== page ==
• Previous whole class surveys/discussions have demonstrated that pupils are enthusiastic about their learning
  • By the end of Key Stage 2, children are equipped with key historical skills and concepts


History Curriculum Outline


Year 3

Year 3 will learn about life in Britain from the Stone Age to the Iron Age. They will then move on to study the impact of the Roman Empire on Britain.   

Autumn Term Summer Term
Stone Age to Iron Age The Roman Legacy
  • Change and continuity
  • Historical Interpretation
  • Chronology
  • Historical Significance
  • Change and continuity


Year 4

Year 4 will study Saxon and Scots settlements and the history of Saxon and Viking conflict. During their Saxon studies, Year 4 children will also undertake a local history study to learn about the life of Alfred the Great and his connections with the Winchester area.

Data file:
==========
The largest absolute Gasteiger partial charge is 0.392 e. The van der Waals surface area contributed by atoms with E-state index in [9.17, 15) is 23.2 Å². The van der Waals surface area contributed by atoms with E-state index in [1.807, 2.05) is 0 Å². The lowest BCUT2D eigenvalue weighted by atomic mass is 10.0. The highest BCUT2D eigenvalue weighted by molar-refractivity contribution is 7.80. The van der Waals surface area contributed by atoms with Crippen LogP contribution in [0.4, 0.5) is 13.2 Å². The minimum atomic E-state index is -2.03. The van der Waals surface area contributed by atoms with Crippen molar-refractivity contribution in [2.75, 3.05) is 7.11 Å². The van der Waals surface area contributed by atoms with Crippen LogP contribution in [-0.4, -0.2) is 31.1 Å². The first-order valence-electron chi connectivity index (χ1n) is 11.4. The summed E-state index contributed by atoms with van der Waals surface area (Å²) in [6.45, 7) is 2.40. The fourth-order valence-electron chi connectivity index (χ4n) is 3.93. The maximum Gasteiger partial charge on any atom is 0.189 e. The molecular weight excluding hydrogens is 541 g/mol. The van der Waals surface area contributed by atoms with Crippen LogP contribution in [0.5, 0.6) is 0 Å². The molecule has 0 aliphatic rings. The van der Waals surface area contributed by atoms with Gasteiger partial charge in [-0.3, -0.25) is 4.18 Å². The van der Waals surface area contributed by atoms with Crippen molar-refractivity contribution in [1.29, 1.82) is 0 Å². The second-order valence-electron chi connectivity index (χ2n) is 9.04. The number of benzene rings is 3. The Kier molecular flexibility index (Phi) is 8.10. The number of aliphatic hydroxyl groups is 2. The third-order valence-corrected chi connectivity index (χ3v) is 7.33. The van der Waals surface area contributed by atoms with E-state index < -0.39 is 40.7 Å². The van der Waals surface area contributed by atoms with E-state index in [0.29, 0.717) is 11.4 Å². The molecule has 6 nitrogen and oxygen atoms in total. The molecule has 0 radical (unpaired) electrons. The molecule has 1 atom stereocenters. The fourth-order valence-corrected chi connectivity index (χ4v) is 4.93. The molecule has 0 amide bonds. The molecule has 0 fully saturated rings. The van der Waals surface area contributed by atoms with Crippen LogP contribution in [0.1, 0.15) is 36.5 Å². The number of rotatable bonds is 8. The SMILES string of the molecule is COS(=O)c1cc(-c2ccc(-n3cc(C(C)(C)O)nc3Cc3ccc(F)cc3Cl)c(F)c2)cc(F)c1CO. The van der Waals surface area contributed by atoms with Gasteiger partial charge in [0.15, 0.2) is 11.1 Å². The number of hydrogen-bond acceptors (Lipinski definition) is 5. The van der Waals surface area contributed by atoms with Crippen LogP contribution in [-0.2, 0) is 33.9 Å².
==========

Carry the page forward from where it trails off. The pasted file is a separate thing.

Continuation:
Autumn Term Spring Term Spring Term

Anglo-Saxons - the Ruin of Britain?

Vikings - Traders, Settlers or Raiders?

King Alfred - A Local Study
  • Historical Significance
  • Change and continuity
  • Characteristic features
  • Interpretation of the past
  • Characteristic features
  • Local study and Historical Enquiry
  • Interpretation of the past


As the children move into the upper school, their history studies look at a broader range of civilisations, identifying connections and  contrasts, similarities and differences.


Year 5